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View Full Version : New-and-improved "SportsCenter" throws ombudsman curveball


Jeremy
04-14-2008, 01:39 PM
http://sports.espn.go.com/espn/columns/story?columnist=schreiber_leanne&id=3299217

In a column last summer, posted in response to the insipid, monthlong Who's Now competition on "SportsCenter," I broached the notion of ESPN's producing a crisp, clean half-hour evening edition of "SportsCenter," focused on news and highlights, minus cross-promotions, gimmicks and miscellaneous fluff.


The chorus of amens that I received from readers was one of the year's largest outpourings, exceeded only in volume by the precolumn mail from viewers who felt Who's Now represented the final step in the devolution of "SportsCenter" from must-see to can't-watch TV.

Six months have passed, and I recently noticed something I am hesitant to write about for fear of jinxing it. "SportsCenter" has changed.

While on vacation last month, I recorded 10 day's worth of 9 a.m. "SportsCenters," beginning Feb. 15, so I could catch up on the sports news upon my return. I approached the task of review reluctantly, regarding it as punishment for taking time off. Once I plunged in, though, I was amazed to find myself enjoying hour after hour of "SportsCenter."

They were not crisp, clean half-hours, but far more often than not, they were crisp, clean hours dominated by highlights and news, with remarkably few gimmicks, sponsored segments, cross-promotions or padding of any kind.

Prominent credit was given to other news sources for breaking stories when appropriate. Most surprisingly, there were almost no opinion segments, even after news updates on the kind of off-the-field scandals that normally become occasions for commentator overkill. Analyst segments were few and short, usually a single analyst giving a pithy 30-second answer to a single focused question rather than a whole crew of studio analysts repeating each other for several minutes, or pairs getting into snarly dogfights for our presumed entertainment.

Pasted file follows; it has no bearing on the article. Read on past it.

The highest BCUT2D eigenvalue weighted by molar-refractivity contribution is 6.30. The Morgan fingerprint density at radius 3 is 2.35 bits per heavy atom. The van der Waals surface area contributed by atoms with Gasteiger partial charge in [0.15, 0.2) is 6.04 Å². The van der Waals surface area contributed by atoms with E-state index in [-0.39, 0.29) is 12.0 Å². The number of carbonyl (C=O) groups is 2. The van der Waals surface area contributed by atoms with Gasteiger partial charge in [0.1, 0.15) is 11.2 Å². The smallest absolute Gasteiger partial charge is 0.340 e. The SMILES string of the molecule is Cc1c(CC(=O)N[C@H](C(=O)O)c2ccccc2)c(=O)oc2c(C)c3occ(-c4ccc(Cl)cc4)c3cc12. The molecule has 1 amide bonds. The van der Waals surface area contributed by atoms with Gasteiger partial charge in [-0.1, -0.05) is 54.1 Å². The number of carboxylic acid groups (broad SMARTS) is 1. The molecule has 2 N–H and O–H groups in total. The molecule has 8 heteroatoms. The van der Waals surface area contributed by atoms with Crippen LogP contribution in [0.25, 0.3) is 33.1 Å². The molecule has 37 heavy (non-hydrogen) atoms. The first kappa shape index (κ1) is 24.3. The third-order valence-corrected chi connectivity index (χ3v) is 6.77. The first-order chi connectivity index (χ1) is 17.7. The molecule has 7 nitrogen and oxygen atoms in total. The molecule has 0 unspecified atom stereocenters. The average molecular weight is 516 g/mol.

The time saved went to more highlights of more teams and more sports, including hockey and NASCAR, as well as to more interviews and reporting. Relatively speaking, especially compared to my first months in this job last spring and summer, these "SportsCenters" seemed too good to be true. Perhaps I had soaked up too much sun on vacation. Perhaps it was some kind of seasonal fluke.

I checked my mailbag for complaints about "SportsCenter," but the only steady drumbeat I found for the second half of February was directed at the month's gimmick, The Greatest Highlight competition, in which viewers chose "the best all-time highlight" from a tournament-style bracket of 16. Viewers actually liked the concept, but they wished the archival footage had been played with the original audio instead of voice-overs by Chris Berman. As one wise viewer put it, "The original emotion of the moment is integral to the highlight."

Even those complaints represented progress. Viewers who thought the Who's Now competition was all wrong thought "SportsCenter" had gotten The Greatest Highlight competition at least half-right.

After extending my scrutiny of the 9 a.m. "SportsCenter" for another week, it was time to ask ESPN if the changes I noticed were real, intentional, a sign of things to come or a temporary aberration. I called senior coordinating producer Craig Bengtson, who came to ESPN from ABC News in August 2006 and who in August 2007 was charged with overseeing all editions of "SportsCenter."

Were the faster, crisper, newsier "SportsCenters" with reduced use of analysts and shorter sponsored segments a fluke? "No," Bengtson said. "it is deliberate."

"We are always looking to make segments more concise," Bengtson said, identifying the "we" as himself; Glenn Jacobs, senior coordinating producer for the 6 p.m. and weekend morning "SportsCenters"; and Michael Shiffman, coordinating producer for the 11 p.m. and 1 a.m. editions that are re-aired from 6 a.m. to 2 p.m. the next day.